Inventory of Madame de Pompadour. June 27, 1764, no. 1231 [Archives Nationales, Paris; published in Jean Cordey, "Inventaire des biens de Madame de Pompadour rédigé après son décès, Paris, 1939, p. 90; Getty no. F-155], lists, in the ground-floor vestibule of her Paris hôtel, "Deux autres tableaux de même maître [Boucher], peints en mil sept cent cinquante, représentants des pastoralles, prisés neuf cens livres" [two pastorales by Boucher painted in 1750, valued at 900 livres].

Catalogue des différens objets de curiosités dans les sciences et arts, qui composoient le cabinet de feu M. le Marquis de Menars. François Basan and F.-Ch. Joullain, Paris. March 18–April 6, 1782, pp. 4–5, no. 13, note that it was engraved by Gaillard.

Edmond de Goncourt and Jules de Goncourt. L'art du dix-huitième siècle. Vol. 1, 3rd ed. Paris, 1880, p. 197, as "Le sommeil interrompu," engraved by Beauvais, and sold for 396 livres at the marquis de Menars sale .

Paul Mantz. François Boucher, Lemoyne et Natoire. Paris, 1880, p. 122, states that two "bergeries" hung at Bellevue in a small room adjacent to the King's bedroom .

André Michel. François Boucher. Paris, 1889, pp. 76, 93–94.

L. Soullié in collaboration with Charles Masson in André Michel. Catalogue raisonné de l'oeuvre peint et dessiné de François Boucher. Paris, [1906], p. 78, no. 1410, p. 89, no. 1573.

André Michel. François Boucher. Paris, [1906], p. 96.

Georges Pannier in Pierre de Nolhac. François Boucher, premier peintre du roi, 1703–1770. Paris, 1907, p. 153.

Pierre de Nolhac. François Boucher, premier peintre du roi, 1703–1770. Paris, 1907, p. 153.

Maurice Fenaille. François Boucher. Paris, 1925, p. 70.

Louis Réau. L'art français aux États-Unis. Paris, 1926, p. 142, lists it in the collection of Jules S. Bache.

Gustave Kahn. Boucher. Paris, [1928], p. 99 n. 1.

A Catalogue of Paintings in the Collection of Jules S. Bache. New York, 1929, unpaginated, ill., state that the subject was repeated by Boucher in 1757 in a panel over 10 feet in height.

Wilhelm R. Valentiner, ed. Unknown Masterpieces in Public and Private Collections. Vol. 1, London, 1930, no. 81, ill.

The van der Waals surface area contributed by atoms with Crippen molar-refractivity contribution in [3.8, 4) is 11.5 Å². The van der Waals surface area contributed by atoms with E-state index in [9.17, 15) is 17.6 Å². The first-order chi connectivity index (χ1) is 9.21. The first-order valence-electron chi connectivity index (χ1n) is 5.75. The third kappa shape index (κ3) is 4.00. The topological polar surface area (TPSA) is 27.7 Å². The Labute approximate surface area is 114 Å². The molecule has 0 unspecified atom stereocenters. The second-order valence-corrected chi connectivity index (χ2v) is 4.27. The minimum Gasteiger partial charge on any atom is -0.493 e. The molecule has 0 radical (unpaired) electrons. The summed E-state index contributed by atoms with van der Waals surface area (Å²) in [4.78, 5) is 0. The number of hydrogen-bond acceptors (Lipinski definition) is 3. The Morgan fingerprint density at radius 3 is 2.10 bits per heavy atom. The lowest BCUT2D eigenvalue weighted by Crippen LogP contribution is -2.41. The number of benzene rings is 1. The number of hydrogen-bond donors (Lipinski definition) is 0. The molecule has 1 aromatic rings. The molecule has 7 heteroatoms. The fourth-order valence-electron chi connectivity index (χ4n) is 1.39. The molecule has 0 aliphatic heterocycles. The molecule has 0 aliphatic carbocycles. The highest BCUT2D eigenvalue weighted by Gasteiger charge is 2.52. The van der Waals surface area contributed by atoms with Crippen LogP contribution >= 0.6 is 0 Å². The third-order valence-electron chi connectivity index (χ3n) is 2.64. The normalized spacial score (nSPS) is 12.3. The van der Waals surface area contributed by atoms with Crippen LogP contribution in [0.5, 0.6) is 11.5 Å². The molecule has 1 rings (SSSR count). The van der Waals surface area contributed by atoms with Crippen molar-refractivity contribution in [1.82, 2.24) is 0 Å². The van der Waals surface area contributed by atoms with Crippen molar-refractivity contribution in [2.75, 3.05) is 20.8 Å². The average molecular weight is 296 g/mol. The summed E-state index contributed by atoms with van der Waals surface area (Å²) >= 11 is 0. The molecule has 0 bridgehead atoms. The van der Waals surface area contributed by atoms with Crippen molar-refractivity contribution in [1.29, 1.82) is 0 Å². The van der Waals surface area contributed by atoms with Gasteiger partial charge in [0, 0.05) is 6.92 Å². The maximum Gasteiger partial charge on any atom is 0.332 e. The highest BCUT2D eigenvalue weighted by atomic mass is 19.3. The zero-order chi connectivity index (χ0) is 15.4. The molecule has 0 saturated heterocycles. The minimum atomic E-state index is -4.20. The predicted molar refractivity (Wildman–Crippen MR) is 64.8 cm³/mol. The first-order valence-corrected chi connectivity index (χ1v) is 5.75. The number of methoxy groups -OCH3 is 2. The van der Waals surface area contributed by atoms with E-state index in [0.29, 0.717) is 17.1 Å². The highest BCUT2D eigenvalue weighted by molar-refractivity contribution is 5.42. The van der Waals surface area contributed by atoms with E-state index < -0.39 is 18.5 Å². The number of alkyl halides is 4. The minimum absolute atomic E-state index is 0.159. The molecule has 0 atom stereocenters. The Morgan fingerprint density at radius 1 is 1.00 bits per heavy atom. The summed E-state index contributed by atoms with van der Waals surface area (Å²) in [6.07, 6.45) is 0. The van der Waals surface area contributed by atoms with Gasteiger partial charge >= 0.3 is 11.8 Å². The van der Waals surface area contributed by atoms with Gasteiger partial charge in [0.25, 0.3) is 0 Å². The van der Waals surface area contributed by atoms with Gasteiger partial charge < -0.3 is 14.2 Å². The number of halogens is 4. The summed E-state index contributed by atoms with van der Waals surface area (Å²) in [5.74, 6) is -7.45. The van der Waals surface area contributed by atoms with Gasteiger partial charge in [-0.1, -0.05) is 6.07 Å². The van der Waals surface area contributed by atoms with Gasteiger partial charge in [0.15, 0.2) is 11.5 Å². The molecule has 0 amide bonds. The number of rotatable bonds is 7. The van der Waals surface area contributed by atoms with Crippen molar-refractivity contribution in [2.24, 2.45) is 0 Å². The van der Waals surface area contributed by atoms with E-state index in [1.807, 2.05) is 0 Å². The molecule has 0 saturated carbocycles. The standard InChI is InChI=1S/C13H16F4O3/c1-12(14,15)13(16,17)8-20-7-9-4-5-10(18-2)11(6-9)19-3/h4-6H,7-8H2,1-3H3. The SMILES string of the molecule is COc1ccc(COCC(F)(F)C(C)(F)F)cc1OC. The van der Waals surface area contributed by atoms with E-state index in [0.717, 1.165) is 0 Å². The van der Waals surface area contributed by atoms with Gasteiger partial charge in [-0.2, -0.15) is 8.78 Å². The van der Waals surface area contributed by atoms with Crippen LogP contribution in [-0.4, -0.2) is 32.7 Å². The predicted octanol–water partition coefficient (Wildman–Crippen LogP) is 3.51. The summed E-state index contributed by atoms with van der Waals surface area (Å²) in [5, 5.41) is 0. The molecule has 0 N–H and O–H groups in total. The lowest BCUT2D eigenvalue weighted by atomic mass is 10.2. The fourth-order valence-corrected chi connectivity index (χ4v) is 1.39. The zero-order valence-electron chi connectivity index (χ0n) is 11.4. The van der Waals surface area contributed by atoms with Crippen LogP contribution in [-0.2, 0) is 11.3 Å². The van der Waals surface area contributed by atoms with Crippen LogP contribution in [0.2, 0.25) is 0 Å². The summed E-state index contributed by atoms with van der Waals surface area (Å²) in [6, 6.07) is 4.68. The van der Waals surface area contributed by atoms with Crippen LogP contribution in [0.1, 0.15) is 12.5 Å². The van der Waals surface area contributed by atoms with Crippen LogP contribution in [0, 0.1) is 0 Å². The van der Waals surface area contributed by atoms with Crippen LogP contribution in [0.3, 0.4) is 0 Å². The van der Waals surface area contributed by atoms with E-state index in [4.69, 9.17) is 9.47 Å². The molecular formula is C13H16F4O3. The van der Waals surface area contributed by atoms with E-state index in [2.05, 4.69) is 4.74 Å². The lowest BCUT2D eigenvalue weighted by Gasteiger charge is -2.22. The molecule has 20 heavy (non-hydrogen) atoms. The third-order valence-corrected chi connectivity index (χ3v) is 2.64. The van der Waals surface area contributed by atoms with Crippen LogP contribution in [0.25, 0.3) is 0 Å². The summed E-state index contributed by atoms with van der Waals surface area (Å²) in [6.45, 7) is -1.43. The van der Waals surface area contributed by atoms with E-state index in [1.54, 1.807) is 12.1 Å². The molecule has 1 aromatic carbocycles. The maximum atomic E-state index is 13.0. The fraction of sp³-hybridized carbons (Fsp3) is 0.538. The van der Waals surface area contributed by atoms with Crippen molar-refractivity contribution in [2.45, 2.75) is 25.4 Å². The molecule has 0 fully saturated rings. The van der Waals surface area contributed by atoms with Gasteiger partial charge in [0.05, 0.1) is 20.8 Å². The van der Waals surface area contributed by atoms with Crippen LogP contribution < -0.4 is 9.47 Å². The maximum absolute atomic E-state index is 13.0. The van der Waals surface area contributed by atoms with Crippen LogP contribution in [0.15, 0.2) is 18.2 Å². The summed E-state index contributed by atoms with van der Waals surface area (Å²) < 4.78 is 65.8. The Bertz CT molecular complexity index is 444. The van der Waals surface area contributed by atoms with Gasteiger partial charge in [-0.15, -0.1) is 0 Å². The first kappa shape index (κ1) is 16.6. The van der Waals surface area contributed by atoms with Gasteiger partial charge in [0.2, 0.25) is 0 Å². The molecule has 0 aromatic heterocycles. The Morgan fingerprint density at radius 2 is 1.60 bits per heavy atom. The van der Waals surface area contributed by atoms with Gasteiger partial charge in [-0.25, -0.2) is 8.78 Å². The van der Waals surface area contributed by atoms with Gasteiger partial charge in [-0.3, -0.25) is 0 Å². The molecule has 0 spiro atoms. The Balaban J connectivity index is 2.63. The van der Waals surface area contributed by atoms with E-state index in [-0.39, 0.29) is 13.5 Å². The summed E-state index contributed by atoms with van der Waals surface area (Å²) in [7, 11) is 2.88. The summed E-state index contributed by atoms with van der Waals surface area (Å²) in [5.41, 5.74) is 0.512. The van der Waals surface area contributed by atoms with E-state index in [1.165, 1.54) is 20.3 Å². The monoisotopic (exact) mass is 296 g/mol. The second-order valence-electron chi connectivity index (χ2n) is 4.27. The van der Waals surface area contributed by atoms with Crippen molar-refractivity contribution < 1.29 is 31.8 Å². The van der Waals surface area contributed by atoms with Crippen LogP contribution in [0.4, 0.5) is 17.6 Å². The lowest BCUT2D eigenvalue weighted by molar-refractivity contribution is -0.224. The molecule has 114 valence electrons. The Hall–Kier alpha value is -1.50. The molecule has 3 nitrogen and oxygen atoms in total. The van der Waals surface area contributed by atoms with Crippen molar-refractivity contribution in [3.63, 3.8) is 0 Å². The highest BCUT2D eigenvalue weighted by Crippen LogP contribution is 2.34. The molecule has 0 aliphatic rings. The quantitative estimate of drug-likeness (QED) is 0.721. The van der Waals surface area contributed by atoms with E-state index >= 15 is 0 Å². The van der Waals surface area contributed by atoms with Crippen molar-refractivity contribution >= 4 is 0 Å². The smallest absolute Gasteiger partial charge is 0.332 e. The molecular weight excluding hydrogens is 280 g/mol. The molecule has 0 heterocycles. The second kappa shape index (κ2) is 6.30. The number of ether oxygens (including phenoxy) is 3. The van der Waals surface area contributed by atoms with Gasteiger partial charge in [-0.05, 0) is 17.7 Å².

A Catalogue of Paintings in the Bache Collection. under revision. New York, 1937, unpaginated, no. 47, ill.

A Catalogue of Paintings in the Bache Collection. rev. ed. New York, 1943, unpaginated, no. 46, ill.

Harry B. Wehle. "Notes on the Cover." Metropolitan Museum of Art Bulletin 9 (November 1950), unpaginated, ill. on cover (color detail).

Charles Sterling. The Metropolitan Museum of Art: A Catalogue of French Paintings. Vol. 1, XV–XVIII Centuries. Cambridge, Mass., 1955, pp. 134–36, ill.

Thomas C. Howe. "Vertumnus and Pomona by François Boucher." California Palace of the Legion of Honor Bulletin, n.s., 1, no. 5 (March and April 1968), unpaginated, fig. 9, notes that the subject is virtually identical with that of a painting in the collection of Count Natale Labia (Cape Town); suggests that this enlarged version may be the one that Boucher is supposed to have undertaken in 1757 .

Alexandre Ananoff with the collaboration of Daniel Wildenstein. François Boucher. Lausanne, 1976, vol. 2, pp. 19, 64–66, no. 363, fig. 1066, list engravings and copies; mistakenly identify the author of the first of these as Charles de Beauvais; note that the 1782 Ménars sale catalogue states in error that the picture was engraved by René Gaillard; describe the painting of this subject in Cape Town as purely decorative.

Jean-Luc Bordeaux. "The Epitome of the Pastoral Genre in Boucher's Oeuvre: 'The Fountain of Love' and 'The Bird Catcher' from 'The Noble Pastoral'." J. Paul Getty Museum Journal 3 (1976), pp. 87, 100 nn. 17–18, fig. 14, discusses Boucher's earlier use of the motif, which in all likelihood appeared at the left of his 1748 tapestry cartoon ("La Fontaine d'Amour," J. Paul Getty Museum, Los Angeles) but is now missing; notes that the tapestry in the Huntington Library, San Marino, California, includes this scene at the far right.

Denys Sutton. François Boucher. Exh. cat., Wildenstein & Co., Inc. New York, 1980, pp. 28, 39.

Alexandre Ananoff with the collaboration of Daniel Wildenstein. L'opera completa di Boucher. Milan, 1980, p. 117, no. 385, ill. p. 117 and colorpl. 38.

Georges Brunel. Boucher. London, 1986, p. 177, figs. 144, 226.

Katharine Baetjer et al. in Treasures from The Metropolitan Museum of Art: French Art from the Middle Ages to the Twentieth Century. Exh. cat., Yokohama Museum of Art. Tokyo, 1989, pp. 20, 98–99, no. 44, ill., notes that the identification with a painting exhibited in 1753 has not been universally accepted; states that it was originally an oval.

Deborah Krohn et al. in From El Greco to Cézanne: Masterpieces of European Painting from the National Gallery of Art, Washington, and The Metropolitan Museum of Art, New York. Exh. cat., National Gallery Alexandros Soutzos Museum. Athens, 1992, no. 27, ill. (color, overall and detail) [catalogue section unpaginated], p. 308.

Alastair Laing and Pascal Torrès Guardiola in Madame de Pompadour et les arts. Ed. Xavier Salmon. Exh. cat., Musée national des châteaux de Versailles et de Trianon. Paris, 2002, pp. 42–43, 244, ill., wonder if Mme de Pompadour was only able to obtain replicas of Boucher's 1750 originals, which could explain why Beauvais's engraving includes rocks and a tree trunk that do not appear here.

Melissa Hyde. Making Up the Rococo: François Boucher and His Critics. Los Angeles, 2006, p. 175 n. 68, discusses the importance of Favart's comic opera, "Les Vendanges de Tempé," and the theatrical tradition of the pastorale as a key influence on Boucher's pictures of this kind.

Richard Rand in French Paintings of the Fifteenth through the Eighteenth Century. Washington, 2009, pp. 14–18, fig. 1, under no. 2.

Michel Delon, ed. The Libertine: The Art of Love in Eighteenth-Century France. New York, 2013, ill. pp. 416–17 (color).